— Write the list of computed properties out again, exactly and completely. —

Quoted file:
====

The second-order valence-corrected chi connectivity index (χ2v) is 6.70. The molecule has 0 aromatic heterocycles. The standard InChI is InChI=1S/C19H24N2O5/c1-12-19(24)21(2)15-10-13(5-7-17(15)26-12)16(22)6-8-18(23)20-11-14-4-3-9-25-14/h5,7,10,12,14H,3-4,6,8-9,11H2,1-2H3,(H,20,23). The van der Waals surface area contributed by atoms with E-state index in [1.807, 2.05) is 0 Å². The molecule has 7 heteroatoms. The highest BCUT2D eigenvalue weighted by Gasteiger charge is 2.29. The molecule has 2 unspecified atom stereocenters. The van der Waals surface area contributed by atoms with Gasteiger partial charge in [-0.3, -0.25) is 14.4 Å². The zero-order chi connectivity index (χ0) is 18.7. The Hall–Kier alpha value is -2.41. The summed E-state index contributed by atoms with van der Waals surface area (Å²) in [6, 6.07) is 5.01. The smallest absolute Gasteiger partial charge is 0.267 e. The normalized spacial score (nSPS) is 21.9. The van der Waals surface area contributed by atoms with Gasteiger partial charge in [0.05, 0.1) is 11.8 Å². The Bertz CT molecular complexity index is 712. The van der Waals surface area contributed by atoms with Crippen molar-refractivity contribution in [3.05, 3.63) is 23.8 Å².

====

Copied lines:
The second-order valence-corrected chi connectivity index (χ2v) is 6.70. The molecule has 0 aromatic heterocycles. The standard InChI is InChI=1S/C19H24N2O5/c1-12-19(24)21(2)15-10-13(5-7-17(15)26-12)16(22)6-8-18(23)20-11-14-4-3-9-25-14/h5,7,10,12,14H,3-4,6,8-9,11H2,1-2H3,(H,20,23). The van der Waals surface area contributed by atoms with E-state index in [1.807, 2.05) is 0 Å². The molecule has 7 heteroatoms. The highest BCUT2D eigenvalue weighted by Gasteiger charge is 2.29. The molecule has 2 unspecified atom stereocenters. The van der Waals surface area contributed by atoms with Gasteiger partial charge in [-0.3, -0.25) is 14.4 Å². The zero-order chi connectivity index (χ0) is 18.7. The Hall–Kier alpha value is -2.41. The summed E-state index contributed by atoms with van der Waals surface area (Å²) in [6, 6.07) is 5.01. The smallest absolute Gasteiger partial charge is 0.267 e. The normalized spacial score (nSPS) is 21.9. The van der Waals surface area contributed by atoms with Gasteiger partial charge in [0.05, 0.1) is 11.8 Å². The Bertz CT molecular complexity index is 712. The van der Waals surface area contributed by atoms with Crippen molar-refractivity contribution in [3.05, 3.63) is 23.8 Å².